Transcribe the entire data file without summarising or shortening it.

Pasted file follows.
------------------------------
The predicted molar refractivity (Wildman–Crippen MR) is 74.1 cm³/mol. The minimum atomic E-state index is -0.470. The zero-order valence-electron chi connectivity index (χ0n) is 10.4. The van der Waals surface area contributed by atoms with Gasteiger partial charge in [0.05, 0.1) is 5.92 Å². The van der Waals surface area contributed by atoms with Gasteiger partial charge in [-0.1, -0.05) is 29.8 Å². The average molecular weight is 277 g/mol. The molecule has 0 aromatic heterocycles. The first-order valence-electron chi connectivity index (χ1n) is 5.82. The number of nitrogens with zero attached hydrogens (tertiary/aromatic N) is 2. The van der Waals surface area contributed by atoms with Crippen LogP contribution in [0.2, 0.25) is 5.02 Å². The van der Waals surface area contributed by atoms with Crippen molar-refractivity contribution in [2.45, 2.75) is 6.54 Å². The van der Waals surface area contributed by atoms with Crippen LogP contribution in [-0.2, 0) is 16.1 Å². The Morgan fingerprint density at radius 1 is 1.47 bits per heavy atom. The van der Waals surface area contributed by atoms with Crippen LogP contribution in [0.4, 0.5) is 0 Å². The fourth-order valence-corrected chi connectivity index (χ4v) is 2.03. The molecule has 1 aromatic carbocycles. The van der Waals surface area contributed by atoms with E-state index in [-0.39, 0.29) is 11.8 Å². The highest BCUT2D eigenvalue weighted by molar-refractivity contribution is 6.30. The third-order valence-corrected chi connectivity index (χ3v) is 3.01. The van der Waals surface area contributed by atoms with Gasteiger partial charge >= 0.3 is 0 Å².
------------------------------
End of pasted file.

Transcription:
The predicted molar refractivity (Wildman–Crippen MR) is 74.1 cm³/mol. The minimum atomic E-state index is -0.470. The zero-order valence-electron chi connectivity index (χ0n) is 10.4. The van der Waals surface area contributed by atoms with Gasteiger partial charge in [0.05, 0.1) is 5.92 Å². The van der Waals surface area contributed by atoms with Gasteiger partial charge in [-0.1, -0.05) is 29.8 Å². The average molecular weight is 277 g/mol. The molecule has 0 aromatic heterocycles. The first-order valence-electron chi connectivity index (χ1n) is 5.82. The number of nitrogens with zero attached hydrogens (tertiary/aromatic N) is 2. The van der Waals surface area contributed by atoms with Crippen LogP contribution in [0.2, 0.25) is 5.02 Å². The van der Waals surface area contributed by atoms with Crippen molar-refractivity contribution in [2.45, 2.75) is 6.54 Å². The van der Waals surface area contributed by atoms with Crippen LogP contribution in [-0.2, 0) is 16.1 Å². The Morgan fingerprint density at radius 1 is 1.47 bits per heavy atom. The van der Waals surface area contributed by atoms with Crippen LogP contribution in [0.4, 0.5) is 0 Å². The fourth-order valence-corrected chi connectivity index (χ4v) is 2.03. The molecule has 1 aromatic carbocycles. The van der Waals surface area contributed by atoms with E-state index in [-0.39, 0.29) is 11.8 Å². The highest BCUT2D eigenvalue weighted by molar-refractivity contribution is 6.30. The third-order valence-corrected chi connectivity index (χ3v) is 3.01. The van der Waals surface area contributed by atoms with Gasteiger partial charge >= 0.3 is 0 Å².